Union Square Hospitality Group’s Wine Spectator Best of Award of Excellence–winning Maialino in New York gained a seafood-focused outpost Jan. 8 in Washington, D.C.’s Thompson hotel. Maialino Mare is the first fine-dining restaurant in D.C. from restaurateur Danny Meyer’s Union Square Hospitality Group (USHG), which holds six Restaurant Awards including a Grand Award for the Modern in New York.
Beverage director David Metz’s already-growing wine list has reached 155 selections and counting, showcasing Champagne and Piedmont, while offering coastal Italian options from small producers around the country. “A lot of our wines are mono-varietal,” Metz said. “And they tend to gravitate toward minimal-intervention winemaking practices so that you have a truer expression of not only a grape, but also a sense of where that grape comes from.”
The authentic Roman cuisine by executive chef Rose Noel echoes the restaurant’s New York sister with plenty of house-made pastas, but with more emphasis on seafood and coastal produce. Menu items include spaghetti con bottarga, trenette alle vongole and slow-roasted suckling pig for two.—Natalie Crooks
Grand Award winner the Pool merged with another Major Food Group concept in New York’s historic Seagram Building, Best of Award of Excellence winner the Grill. Though the design of both spaces remains the same, they will now collectively be known as the Grill and will feature the Grill’s indulgent meat-focused menu rather than the Pool’s seafood offerings.
The restaurant still offers the 3,600-selection wine program run by beverage director Brad Nugent that boasts numerous strengths including California, Burgundy, Bordeaux, Italy and Champagne. Also unchanged is the other piece of the group’s Seagram Building venture, the Japanese inspired Lobster Club, which offers the full wine list as well.
Though the Pool’s chef, Rich Torrisi, no longer oversees the kitchen, he remains a co-owner along with Major Food Group partners Jeff Zalaznick and chef Mario Carbone, and real-estate developer Aby Rosen. The company also owns Restaurant Award–winning outposts of Carbone in New York, Las Vegas and Hong Kong.—Julie Harans
Quality Branded debuted a French restaurant, Quality Bistro, Jan. 28 in New York’s Midtown neighborhood. The group has five Restaurant Award winners (Park Avenue, Quality Meats, two Quality Italians and a Smith & Wollensky), and its new bistro features 450 wine selections selected by corporate wine director Scott Woltz. “It’s French cuisine in the style of bistro, but with a modern American take,” Woltz said. “We took that and moved it over into the wine list so it’s all French and American, and within America, it’s only French varietals.”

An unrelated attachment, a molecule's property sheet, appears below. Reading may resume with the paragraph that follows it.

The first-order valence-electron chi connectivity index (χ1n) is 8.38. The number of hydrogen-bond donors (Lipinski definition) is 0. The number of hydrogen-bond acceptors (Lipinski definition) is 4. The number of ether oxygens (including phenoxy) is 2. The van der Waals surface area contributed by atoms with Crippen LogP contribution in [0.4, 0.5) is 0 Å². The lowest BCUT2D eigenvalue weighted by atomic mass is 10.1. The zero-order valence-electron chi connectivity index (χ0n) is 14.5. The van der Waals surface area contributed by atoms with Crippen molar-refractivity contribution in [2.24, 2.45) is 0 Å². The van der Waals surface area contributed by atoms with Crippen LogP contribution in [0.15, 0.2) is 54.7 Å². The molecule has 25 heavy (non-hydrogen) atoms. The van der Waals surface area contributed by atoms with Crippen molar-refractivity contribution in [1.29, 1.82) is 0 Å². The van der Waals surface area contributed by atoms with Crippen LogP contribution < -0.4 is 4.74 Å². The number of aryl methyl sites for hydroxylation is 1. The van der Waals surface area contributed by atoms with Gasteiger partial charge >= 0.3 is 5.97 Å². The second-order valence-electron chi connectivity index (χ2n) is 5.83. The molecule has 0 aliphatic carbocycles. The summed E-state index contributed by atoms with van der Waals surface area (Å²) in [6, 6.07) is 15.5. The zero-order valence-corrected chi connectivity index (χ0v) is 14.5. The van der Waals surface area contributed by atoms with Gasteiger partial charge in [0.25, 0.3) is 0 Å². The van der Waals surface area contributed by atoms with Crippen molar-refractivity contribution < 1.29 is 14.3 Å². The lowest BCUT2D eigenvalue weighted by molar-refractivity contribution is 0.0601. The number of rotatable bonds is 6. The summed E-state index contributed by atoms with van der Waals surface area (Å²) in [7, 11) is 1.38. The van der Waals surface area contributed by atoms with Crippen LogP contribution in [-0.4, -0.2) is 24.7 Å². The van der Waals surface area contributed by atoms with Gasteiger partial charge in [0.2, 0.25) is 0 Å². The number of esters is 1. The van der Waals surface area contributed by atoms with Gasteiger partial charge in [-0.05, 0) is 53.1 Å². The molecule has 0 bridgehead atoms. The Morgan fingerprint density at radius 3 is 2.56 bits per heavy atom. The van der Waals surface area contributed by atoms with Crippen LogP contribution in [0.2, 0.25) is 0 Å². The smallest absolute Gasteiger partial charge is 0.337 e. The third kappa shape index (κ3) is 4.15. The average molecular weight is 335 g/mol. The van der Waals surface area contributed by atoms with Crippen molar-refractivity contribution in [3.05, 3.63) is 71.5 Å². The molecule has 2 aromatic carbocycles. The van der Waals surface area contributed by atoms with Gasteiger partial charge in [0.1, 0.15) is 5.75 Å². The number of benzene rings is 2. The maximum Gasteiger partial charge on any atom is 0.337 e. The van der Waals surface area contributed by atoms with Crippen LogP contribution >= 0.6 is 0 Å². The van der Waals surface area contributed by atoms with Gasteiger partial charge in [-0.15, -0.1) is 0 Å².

Classic French regions like Burgundy and Bordeaux are well-represented, as well as smaller ones like Alsace, the Loire Valley and the Jura. The list also includes a selection of “Rhône Rangers,” which refers to winemakers in the United States, particularly California, who specialize in Rhône varieties. Woltz plans to continue growing the list with the French and American concept in mind.—N.C.
Lettuce Entertain You Enterprises' RPM brand, which includes Best of Award of Excellence–winning locations of RPM Italian and RPM Steak, unveiled its first RPM Seafood Jan. 23 in the group’s home base of Chicago.
The restaurant opened with a 1,200-selection wine list overseen by RPM wine director Richard Hanauer, whose program complements the fish-focused menu from executive chef Bob Broskey. “It was about celebrating all of the wines that are super important to eating coastaly,” Hanauer said. “To me, that’s having the biggest and best Burgundy collection that we can have … and then of course going big in the Loire Valley, going big in Alsace, going really big in Austria and Germany.”
Though the reds are far from an afterthought, offerings lean more toward white wines, with the Burgundy section boasting noteworthy verticals from producers such as François Raveneau and Vincent Dauvissat. New World regions such as Argentina, New Zealand and South Africa are also represented.
The list will continually evolve and expand in an effort to cater to all diners and price points. “We’re feeling really good that we can really capture some great guest emotions, from the most experienced Burgundy [collector] to someone that is new to wine,” Hanauer said.
Highlights of the space include sprawling windows showcasing panoramic views of the Chicago River, and a U-shaped sommelier’s credenza with seating for up to four guests. The multi-level building houses two other recently opened LEYE ventures: An event space called RPM on the Water, and Pizzeria Portofino, which opened in July.—J.H.
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